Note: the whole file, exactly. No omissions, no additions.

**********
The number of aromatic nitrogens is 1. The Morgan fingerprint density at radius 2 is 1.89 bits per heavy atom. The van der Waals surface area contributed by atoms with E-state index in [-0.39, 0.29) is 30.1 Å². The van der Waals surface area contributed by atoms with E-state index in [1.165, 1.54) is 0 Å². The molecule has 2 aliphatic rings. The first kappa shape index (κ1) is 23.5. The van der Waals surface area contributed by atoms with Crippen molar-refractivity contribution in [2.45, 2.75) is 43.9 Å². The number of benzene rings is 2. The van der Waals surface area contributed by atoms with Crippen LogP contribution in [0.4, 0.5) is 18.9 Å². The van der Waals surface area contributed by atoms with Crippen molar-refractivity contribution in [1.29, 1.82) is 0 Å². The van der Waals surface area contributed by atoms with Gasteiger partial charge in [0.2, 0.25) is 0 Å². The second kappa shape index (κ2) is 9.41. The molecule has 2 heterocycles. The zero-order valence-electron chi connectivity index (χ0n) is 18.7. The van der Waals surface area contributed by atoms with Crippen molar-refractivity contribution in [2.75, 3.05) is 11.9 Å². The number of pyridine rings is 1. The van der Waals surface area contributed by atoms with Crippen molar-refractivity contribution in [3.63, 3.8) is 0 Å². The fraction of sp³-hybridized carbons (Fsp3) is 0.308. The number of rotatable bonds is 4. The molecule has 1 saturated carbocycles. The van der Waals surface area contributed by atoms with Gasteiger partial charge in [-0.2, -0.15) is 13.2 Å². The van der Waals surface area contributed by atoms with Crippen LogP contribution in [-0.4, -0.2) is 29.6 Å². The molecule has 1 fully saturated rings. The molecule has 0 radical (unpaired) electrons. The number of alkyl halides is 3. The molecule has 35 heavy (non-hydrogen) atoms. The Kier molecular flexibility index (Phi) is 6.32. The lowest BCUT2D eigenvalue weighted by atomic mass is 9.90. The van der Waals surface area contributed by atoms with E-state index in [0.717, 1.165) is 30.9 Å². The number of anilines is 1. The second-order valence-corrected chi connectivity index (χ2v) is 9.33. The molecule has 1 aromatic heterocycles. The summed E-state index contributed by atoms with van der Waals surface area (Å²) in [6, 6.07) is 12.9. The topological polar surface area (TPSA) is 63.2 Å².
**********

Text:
The number of aromatic nitrogens is 1. The Morgan fingerprint density at radius 2 is 1.89 bits per heavy atom. The van der Waals surface area contributed by atoms with E-state index in [-0.39, 0.29) is 30.1 Å². The van der Waals surface area contributed by atoms with E-state index in [1.165, 1.54) is 0 Å². The molecule has 2 aliphatic rings. The first kappa shape index (κ1) is 23.5. The van der Waals surface area contributed by atoms with Crippen molar-refractivity contribution in [2.45, 2.75) is 43.9 Å². The number of benzene rings is 2. The van der Waals surface area contributed by atoms with Crippen LogP contribution in [0.4, 0.5) is 18.9 Å². The van der Waals surface area contributed by atoms with Crippen molar-refractivity contribution in [1.29, 1.82) is 0 Å². The van der Waals surface area contributed by atoms with Gasteiger partial charge in [0.2, 0.25) is 0 Å². The second kappa shape index (κ2) is 9.41. The molecule has 2 heterocycles. The zero-order valence-electron chi connectivity index (χ0n) is 18.7. The van der Waals surface area contributed by atoms with Crippen molar-refractivity contribution in [2.75, 3.05) is 11.9 Å². The number of pyridine rings is 1. The van der Waals surface area contributed by atoms with Crippen molar-refractivity contribution in [3.63, 3.8) is 0 Å². The fraction of sp³-hybridized carbons (Fsp3) is 0.308. The number of rotatable bonds is 4. The molecule has 1 saturated carbocycles. The van der Waals surface area contributed by atoms with Gasteiger partial charge in [-0.2, -0.15) is 13.2 Å². The van der Waals surface area contributed by atoms with Crippen LogP contribution in [-0.4, -0.2) is 29.6 Å². The molecule has 1 fully saturated rings. The molecule has 0 radical (unpaired) electrons. The number of alkyl halides is 3. The molecule has 35 heavy (non-hydrogen) atoms. The Kier molecular flexibility index (Phi) is 6.32. The lowest BCUT2D eigenvalue weighted by atomic mass is 9.90. The van der Waals surface area contributed by atoms with E-state index in [0.717, 1.165) is 30.9 Å². The number of anilines is 1. The second-order valence-corrected chi connectivity index (χ2v) is 9.33. The molecule has 1 aromatic heterocycles. The summed E-state index contributed by atoms with van der Waals surface area (Å²) in [6, 6.07) is 12.9. The topological polar surface area (TPSA) is 63.2 Å².